Until any sort of news on a GT4 Boxster pops up, petrolheads with an immense love of topless driving will have to be contented with the GTS; and that’s not a bad thing either
Photos by Azfar Hashim & Joel Tam
Open top motoring is something that has to be appreciated, especially if you also have a raring engine paired to a beautifully set chassis. Well, you don’t have to look so far up the motoring food chain for an answer – just look at Honda with the S2000, Lotus with the Elise and to a certain extent, even Mazda with the MX-5. Oh, and also how could I forget about Audi with their TT Roadster.
But exactly like the course of nature, owners of such cars would want to upgrade their cars when the right time comes. And naturally, Porsche’s Boxster would come to mind for this bunch.
Then again, the current 981-generation Boxster — despite the brilliant chassis — still needs some more oomph in the engine department. The Boxster S on the other hand, could still do with a teenie weenie little bit more suspension rigidity.
So obviously Porsche knew jolly well of this issue. Hence, the GTS version of the Boxster - in other words, the ultimate Boxster.
Running the car is the 3.4-litre six-cylinder engine, mated to a 7-speed PDK. The result? 325 bhp and 370 Nm worth of torque available at 7,400 rpm. Stretch the first two gears and you’re easily past the 100 km/h; just for your info, it takes 4.9 seconds to reach that mark with top speed rated at 279 km/h.
In the real world, the GTS does match up to the on paper figures — and that is impressive mind you, looking at how the Boxster is generally known as the ‘hairdresser’s special’. Floor the accelerator and you will rocket forward at such an unworldly pace accompanied by the roar of the sports exhaust; it gets rather addictive when you stow the roof away and stick to gears three and four in the CTE or KPE. At the same time, the crackle and pop are enough (a) to tell the world of, well, your glamorous arrival and (b) everyone should just get the hell out of the fastest lane.
In true PDK fashion the gearbox works wonderfully, as if it has the telepathic capability to read your driving pattern even way before you put the key fob into the ignition; it shifts up at the right moment you want it to, and downshifts just went you needed it to, either to go wild into the bend or simply to overtake. However this being the ultimate Boxster, shift shocks can be felt especially by the passenger; this would be a culture shock for those too pampered by something, say, Lexus-ish. Whatever it is, it sure is much nicer to drive than the base Boxster or Boxster S.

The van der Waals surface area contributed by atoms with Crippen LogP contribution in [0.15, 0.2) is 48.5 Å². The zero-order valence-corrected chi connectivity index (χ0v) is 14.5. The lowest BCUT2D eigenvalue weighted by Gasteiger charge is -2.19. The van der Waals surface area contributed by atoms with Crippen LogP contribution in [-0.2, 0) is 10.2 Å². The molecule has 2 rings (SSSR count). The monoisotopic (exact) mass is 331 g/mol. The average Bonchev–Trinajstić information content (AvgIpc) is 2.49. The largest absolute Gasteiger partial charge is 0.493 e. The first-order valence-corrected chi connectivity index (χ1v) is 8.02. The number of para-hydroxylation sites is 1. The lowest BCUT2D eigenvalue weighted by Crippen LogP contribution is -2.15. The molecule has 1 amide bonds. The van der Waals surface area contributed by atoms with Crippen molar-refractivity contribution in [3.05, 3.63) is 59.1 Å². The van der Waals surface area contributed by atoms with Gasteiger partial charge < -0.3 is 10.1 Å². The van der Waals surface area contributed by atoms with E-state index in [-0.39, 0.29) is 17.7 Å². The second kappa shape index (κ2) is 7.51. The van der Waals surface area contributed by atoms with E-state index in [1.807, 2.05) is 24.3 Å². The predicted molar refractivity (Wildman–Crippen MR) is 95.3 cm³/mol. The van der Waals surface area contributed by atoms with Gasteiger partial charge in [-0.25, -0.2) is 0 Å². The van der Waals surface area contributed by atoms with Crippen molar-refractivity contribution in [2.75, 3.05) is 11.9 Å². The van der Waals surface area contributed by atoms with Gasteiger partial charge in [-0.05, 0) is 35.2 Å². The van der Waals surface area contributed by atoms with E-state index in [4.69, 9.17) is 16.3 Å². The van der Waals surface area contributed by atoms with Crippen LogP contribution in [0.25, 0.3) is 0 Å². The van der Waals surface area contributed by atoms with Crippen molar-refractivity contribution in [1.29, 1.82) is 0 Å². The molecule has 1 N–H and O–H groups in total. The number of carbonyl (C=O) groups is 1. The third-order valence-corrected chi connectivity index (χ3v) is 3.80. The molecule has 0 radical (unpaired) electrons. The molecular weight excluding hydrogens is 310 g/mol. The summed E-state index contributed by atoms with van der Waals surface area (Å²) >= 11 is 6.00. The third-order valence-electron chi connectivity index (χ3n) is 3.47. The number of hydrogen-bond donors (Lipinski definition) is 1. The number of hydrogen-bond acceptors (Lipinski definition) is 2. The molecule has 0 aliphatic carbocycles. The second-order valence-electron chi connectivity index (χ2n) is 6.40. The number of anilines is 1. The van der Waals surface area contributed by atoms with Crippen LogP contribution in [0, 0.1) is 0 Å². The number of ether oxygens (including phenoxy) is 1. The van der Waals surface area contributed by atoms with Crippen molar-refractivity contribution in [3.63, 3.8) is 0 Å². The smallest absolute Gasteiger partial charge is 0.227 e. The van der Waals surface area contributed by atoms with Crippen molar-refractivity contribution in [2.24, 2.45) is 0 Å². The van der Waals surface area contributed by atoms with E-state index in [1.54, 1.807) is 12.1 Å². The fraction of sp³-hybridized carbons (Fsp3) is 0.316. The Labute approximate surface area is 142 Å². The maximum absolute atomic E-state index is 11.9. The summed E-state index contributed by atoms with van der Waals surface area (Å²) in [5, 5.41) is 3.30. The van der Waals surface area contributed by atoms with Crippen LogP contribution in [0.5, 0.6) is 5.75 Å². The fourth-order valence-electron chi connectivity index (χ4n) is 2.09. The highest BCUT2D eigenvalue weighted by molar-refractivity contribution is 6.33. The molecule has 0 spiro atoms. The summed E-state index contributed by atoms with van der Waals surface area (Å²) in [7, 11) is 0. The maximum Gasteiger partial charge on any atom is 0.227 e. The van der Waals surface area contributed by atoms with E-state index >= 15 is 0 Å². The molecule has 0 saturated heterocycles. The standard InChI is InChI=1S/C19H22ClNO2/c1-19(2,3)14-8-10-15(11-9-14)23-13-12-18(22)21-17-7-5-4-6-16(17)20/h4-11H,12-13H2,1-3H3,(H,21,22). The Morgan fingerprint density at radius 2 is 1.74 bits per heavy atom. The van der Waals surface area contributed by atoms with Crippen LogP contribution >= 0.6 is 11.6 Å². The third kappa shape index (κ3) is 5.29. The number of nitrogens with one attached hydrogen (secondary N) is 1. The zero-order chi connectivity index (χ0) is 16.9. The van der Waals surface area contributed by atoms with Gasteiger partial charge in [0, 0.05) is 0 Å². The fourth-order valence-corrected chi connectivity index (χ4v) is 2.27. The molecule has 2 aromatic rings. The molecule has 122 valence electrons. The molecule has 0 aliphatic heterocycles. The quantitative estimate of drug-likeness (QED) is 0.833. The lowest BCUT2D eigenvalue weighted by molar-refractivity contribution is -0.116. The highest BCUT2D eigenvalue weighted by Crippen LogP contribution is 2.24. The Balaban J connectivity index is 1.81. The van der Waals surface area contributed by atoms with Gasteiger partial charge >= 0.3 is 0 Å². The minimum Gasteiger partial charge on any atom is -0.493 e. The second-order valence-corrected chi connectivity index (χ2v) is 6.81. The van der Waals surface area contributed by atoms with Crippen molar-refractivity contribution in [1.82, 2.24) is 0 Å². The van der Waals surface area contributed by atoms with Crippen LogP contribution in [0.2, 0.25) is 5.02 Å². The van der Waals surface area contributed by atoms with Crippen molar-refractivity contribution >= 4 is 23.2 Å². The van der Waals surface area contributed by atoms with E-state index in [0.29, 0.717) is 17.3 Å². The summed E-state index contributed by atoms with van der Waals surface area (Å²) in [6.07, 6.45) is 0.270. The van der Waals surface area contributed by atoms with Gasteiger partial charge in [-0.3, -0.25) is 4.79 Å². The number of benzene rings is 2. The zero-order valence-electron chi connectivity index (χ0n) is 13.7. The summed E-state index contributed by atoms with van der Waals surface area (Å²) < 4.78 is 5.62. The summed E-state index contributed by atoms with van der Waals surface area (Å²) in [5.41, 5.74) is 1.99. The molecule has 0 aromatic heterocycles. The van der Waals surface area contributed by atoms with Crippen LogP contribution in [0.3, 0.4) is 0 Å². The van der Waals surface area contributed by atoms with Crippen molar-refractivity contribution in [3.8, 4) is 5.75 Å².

For a mid-engined, rear wheel driven roadster, the GTS is endowed with a brilliantly tuned chassis. Besides the lowered ride height and stiffened springs and bushing, the steering is well weighted and delivers what must be among the best amount of feedback; the nose points exactly where you want it, understeer is next to non-existent and it just feels so right to be thrown fast and hard into tight corners and even off-cambered bends. So much so I was left wondering, a lot of times while behind the wheel, “What sort of sorcery is this?” This is the sort of thing the Z4 sDrive35i could only dream of, while the outgoing TT-RS (we can’t compare the new TT Roadster yet, though) could only wish to match.
Of course, you could play hooligan with the GTS, and it’s not hard to do so. To get the rear kicking out, simply switch to Sport everything, off the traction control and you can happily laugh sinisterly as you leave trails of smoke behind while flamenco-ing away; useful particularly at chasing away mosquitoes…
The brakes are equally brilliant, with enough weight and not the sort of over-servo’d set that makes your eye pop when you apply extra pressure on the middle pedal. And depending on the sort of priority you’re looking for in a driver’s car, the Boxster GTS’s ABS won’t intrude until the last possible moment when the ECU figures, “Okay he does need some help to slow down” — in other words, it’s just you and your instinct until it decides to come in to correct things. I like that; it makes me three-quarter driving God in that sense.
Interior wise, the GTS has the typical Porsche quality and architecture; undeniably boring, but it works very well as every control buttons are easily reached by the driver. The pair of sports seats is definitely a welcomed addition; the base Boxster’s feels a little flat while the Boxster S’s could do with a little bit more side support. This one here provides the best lumbar support for the driver and at the same time, hugs your body tightly meaning you don’t have to worry about sliding around foolishly as you attack one corner to the other. The red stitching makes it all the more sweeeeeter.
And so the Porsche Boxster GTS is one wholesome Boxster with an ebullient driving character. It is properly sticky and responsive, and delivers all the right notes; as you can see, there’s nothing to fault and Porsche deserves a round of applause for this.
Here’s one ‘but’ though: it still feels clinical and a tad safe, and doesn’t quite excite. The V6 Jaguar F-Type, yes, that’s the one I would put my money on — exciting, fun, unique and the sort that roars loudly to warn others of your arrival. Growwwl…